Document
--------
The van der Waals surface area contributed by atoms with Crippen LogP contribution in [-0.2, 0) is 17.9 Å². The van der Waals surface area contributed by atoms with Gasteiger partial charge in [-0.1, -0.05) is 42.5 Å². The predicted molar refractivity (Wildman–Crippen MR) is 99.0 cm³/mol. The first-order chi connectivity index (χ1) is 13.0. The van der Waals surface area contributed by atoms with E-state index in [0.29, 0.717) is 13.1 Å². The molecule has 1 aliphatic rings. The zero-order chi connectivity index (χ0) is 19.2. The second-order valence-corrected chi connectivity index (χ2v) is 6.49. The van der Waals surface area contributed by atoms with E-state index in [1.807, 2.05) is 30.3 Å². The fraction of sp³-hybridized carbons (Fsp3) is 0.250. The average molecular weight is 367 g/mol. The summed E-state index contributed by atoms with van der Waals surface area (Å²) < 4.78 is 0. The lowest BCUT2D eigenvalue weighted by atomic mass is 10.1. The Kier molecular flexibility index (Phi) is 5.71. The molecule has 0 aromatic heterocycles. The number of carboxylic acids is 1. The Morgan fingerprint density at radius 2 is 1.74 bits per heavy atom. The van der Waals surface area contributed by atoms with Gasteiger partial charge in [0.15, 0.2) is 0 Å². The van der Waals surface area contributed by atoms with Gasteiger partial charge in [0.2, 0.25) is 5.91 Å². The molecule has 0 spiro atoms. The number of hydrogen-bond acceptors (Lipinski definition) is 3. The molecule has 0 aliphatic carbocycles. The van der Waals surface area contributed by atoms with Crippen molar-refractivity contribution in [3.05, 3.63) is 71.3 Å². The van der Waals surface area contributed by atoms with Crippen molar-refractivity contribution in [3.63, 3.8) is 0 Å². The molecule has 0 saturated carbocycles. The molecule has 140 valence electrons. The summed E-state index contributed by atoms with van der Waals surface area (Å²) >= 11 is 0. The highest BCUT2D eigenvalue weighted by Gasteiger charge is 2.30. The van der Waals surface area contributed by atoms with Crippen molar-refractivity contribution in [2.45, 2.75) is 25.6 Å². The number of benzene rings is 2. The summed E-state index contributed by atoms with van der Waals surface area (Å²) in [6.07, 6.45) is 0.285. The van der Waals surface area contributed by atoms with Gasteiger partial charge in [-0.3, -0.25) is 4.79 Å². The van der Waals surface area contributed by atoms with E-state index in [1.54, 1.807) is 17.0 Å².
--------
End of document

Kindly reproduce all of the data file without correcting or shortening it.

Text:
The van der Waals surface area contributed by atoms with Crippen LogP contribution in [-0.2, 0) is 17.9 Å². The van der Waals surface area contributed by atoms with Gasteiger partial charge in [-0.1, -0.05) is 42.5 Å². The predicted molar refractivity (Wildman–Crippen MR) is 99.0 cm³/mol. The first-order chi connectivity index (χ1) is 13.0. The van der Waals surface area contributed by atoms with E-state index in [0.29, 0.717) is 13.1 Å². The molecule has 1 aliphatic rings. The zero-order chi connectivity index (χ0) is 19.2. The second-order valence-corrected chi connectivity index (χ2v) is 6.49. The van der Waals surface area contributed by atoms with E-state index in [1.807, 2.05) is 30.3 Å². The fraction of sp³-hybridized carbons (Fsp3) is 0.250. The average molecular weight is 367 g/mol. The summed E-state index contributed by atoms with van der Waals surface area (Å²) < 4.78 is 0. The lowest BCUT2D eigenvalue weighted by atomic mass is 10.1. The Kier molecular flexibility index (Phi) is 5.71. The molecule has 0 aromatic heterocycles. The number of carboxylic acids is 1. The Morgan fingerprint density at radius 2 is 1.74 bits per heavy atom. The van der Waals surface area contributed by atoms with Gasteiger partial charge in [0.15, 0.2) is 0 Å². The van der Waals surface area contributed by atoms with Gasteiger partial charge in [0.2, 0.25) is 5.91 Å². The molecule has 0 spiro atoms. The number of hydrogen-bond acceptors (Lipinski definition) is 3. The molecule has 0 aliphatic carbocycles. The van der Waals surface area contributed by atoms with Crippen molar-refractivity contribution in [3.05, 3.63) is 71.3 Å². The van der Waals surface area contributed by atoms with Crippen molar-refractivity contribution in [3.63, 3.8) is 0 Å². The molecule has 0 saturated carbocycles. The molecule has 140 valence electrons. The summed E-state index contributed by atoms with van der Waals surface area (Å²) >= 11 is 0. The highest BCUT2D eigenvalue weighted by Gasteiger charge is 2.30. The van der Waals surface area contributed by atoms with Crippen molar-refractivity contribution in [2.45, 2.75) is 25.6 Å². The number of benzene rings is 2. The summed E-state index contributed by atoms with van der Waals surface area (Å²) in [6.07, 6.45) is 0.285. The van der Waals surface area contributed by atoms with Gasteiger partial charge in [-0.3, -0.25) is 4.79 Å². The van der Waals surface area contributed by atoms with E-state index in [1.54, 1.807) is 17.0 Å².